Late on Thursday evening, the US and France toned down a draft UN resolution demanding Syria withdraw its forces from Lebanon.
The move has been rejected by Beirut and Damascus.
UN sources said amendments were made to the draft late on Thursday evening in the hopes of securing the nine out of 15 votes necessary for passing the resolution.
Under pressure from other Security Council members, the US and France agreed not to mention Syria by name, although it is the only country with foreign forces in Lebanon.
The resolution aims to head off a move in Lebanon’s parliament to amend the constitution and extend the term of Syrian-backed Lebanese President Emile Lahud for three years after his current six-year term expires in November.
The Lebanese parliament votes on Friday.
Syrian forces entered Lebanon in 1976, initially to protect the Christian community in the 1975-1990 civil war. Later, Damascus viewed its presence there as a force for stability as the country recovered from the bloody conflict.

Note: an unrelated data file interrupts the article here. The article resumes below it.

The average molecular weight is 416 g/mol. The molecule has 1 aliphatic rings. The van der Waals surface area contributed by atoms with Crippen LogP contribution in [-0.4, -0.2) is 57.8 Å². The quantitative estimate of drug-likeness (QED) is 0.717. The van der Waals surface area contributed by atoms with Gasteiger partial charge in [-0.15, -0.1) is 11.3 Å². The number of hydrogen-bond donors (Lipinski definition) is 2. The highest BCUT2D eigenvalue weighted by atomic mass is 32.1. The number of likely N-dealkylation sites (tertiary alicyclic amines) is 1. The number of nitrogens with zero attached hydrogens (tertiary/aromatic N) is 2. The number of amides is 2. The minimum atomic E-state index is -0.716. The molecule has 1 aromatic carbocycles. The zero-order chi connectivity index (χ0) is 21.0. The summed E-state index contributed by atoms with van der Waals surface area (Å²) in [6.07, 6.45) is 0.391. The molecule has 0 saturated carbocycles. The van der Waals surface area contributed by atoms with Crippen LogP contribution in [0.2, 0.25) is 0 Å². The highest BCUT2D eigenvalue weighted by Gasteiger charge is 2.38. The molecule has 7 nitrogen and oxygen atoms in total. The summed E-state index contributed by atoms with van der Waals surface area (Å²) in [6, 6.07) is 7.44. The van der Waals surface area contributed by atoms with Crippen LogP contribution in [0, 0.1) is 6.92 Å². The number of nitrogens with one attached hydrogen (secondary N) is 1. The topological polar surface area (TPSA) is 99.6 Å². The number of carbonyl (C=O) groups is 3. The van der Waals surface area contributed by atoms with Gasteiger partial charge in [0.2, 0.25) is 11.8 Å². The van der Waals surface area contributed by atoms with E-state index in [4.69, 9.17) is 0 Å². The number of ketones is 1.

Damascus and Beirut have also sought to counter Israel, whose troops occupied south Lebanon until 2000 and whose airforce continues to violate Lebanese airspace.
The draft UN resolution calls for "strict respect of Lebanon’s sovereignty" and the withdrawal of some 17,000 Syrian troops from Lebanon.
The resolution notifies the council's support for "a free and fair electoral process in Lebanon's upcoming presidential election conducted according to Lebanese constitutional rules devised without foreign interference or influence".
It would also ask UN Secretary-General Kofi Annan to report to the council within 30 days on whether the resolution had been implemented and would declare the council’s readiness “to consider additional measures” to encourage compliance.
Damascus and Beirut signed a friendship pact in 1991 that sought to coordinate foreign and security policy between the two states, formalising the presence of Syrian troops in Lebanon.